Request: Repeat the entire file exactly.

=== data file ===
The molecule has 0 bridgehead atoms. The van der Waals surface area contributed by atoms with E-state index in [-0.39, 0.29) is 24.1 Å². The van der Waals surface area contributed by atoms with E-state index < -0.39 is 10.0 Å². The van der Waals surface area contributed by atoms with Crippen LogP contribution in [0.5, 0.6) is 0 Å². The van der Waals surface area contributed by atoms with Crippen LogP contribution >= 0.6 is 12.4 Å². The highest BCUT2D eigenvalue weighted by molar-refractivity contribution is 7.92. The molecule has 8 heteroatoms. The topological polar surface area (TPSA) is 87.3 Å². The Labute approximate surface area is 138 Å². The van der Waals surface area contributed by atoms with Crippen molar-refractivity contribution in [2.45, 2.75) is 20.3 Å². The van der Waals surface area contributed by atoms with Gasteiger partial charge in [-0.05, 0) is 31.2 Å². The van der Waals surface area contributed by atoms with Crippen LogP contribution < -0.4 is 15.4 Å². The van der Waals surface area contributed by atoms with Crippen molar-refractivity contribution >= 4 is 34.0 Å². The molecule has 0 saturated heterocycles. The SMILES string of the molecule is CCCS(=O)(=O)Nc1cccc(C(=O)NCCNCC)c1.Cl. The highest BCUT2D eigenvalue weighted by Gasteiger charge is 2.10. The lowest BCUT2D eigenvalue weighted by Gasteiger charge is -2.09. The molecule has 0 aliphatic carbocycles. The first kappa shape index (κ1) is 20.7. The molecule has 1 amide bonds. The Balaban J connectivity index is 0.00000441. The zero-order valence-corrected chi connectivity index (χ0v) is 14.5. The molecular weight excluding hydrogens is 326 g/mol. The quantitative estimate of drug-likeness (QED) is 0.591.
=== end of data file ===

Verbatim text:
The molecule has 0 bridgehead atoms. The van der Waals surface area contributed by atoms with E-state index in [-0.39, 0.29) is 24.1 Å². The van der Waals surface area contributed by atoms with E-state index < -0.39 is 10.0 Å². The van der Waals surface area contributed by atoms with Crippen LogP contribution in [0.5, 0.6) is 0 Å². The van der Waals surface area contributed by atoms with Crippen LogP contribution >= 0.6 is 12.4 Å². The highest BCUT2D eigenvalue weighted by molar-refractivity contribution is 7.92. The molecule has 8 heteroatoms. The topological polar surface area (TPSA) is 87.3 Å². The Labute approximate surface area is 138 Å². The van der Waals surface area contributed by atoms with Crippen molar-refractivity contribution in [2.45, 2.75) is 20.3 Å². The van der Waals surface area contributed by atoms with Gasteiger partial charge in [-0.05, 0) is 31.2 Å². The van der Waals surface area contributed by atoms with Crippen LogP contribution < -0.4 is 15.4 Å². The van der Waals surface area contributed by atoms with Crippen molar-refractivity contribution >= 4 is 34.0 Å². The molecule has 0 saturated heterocycles. The SMILES string of the molecule is CCCS(=O)(=O)Nc1cccc(C(=O)NCCNCC)c1.Cl. The highest BCUT2D eigenvalue weighted by Gasteiger charge is 2.10. The lowest BCUT2D eigenvalue weighted by Gasteiger charge is -2.09. The molecule has 0 aliphatic carbocycles. The first kappa shape index (κ1) is 20.7. The molecule has 1 amide bonds. The Balaban J connectivity index is 0.00000441. The zero-order valence-corrected chi connectivity index (χ0v) is 14.5. The molecular weight excluding hydrogens is 326 g/mol. The quantitative estimate of drug-likeness (QED) is 0.591.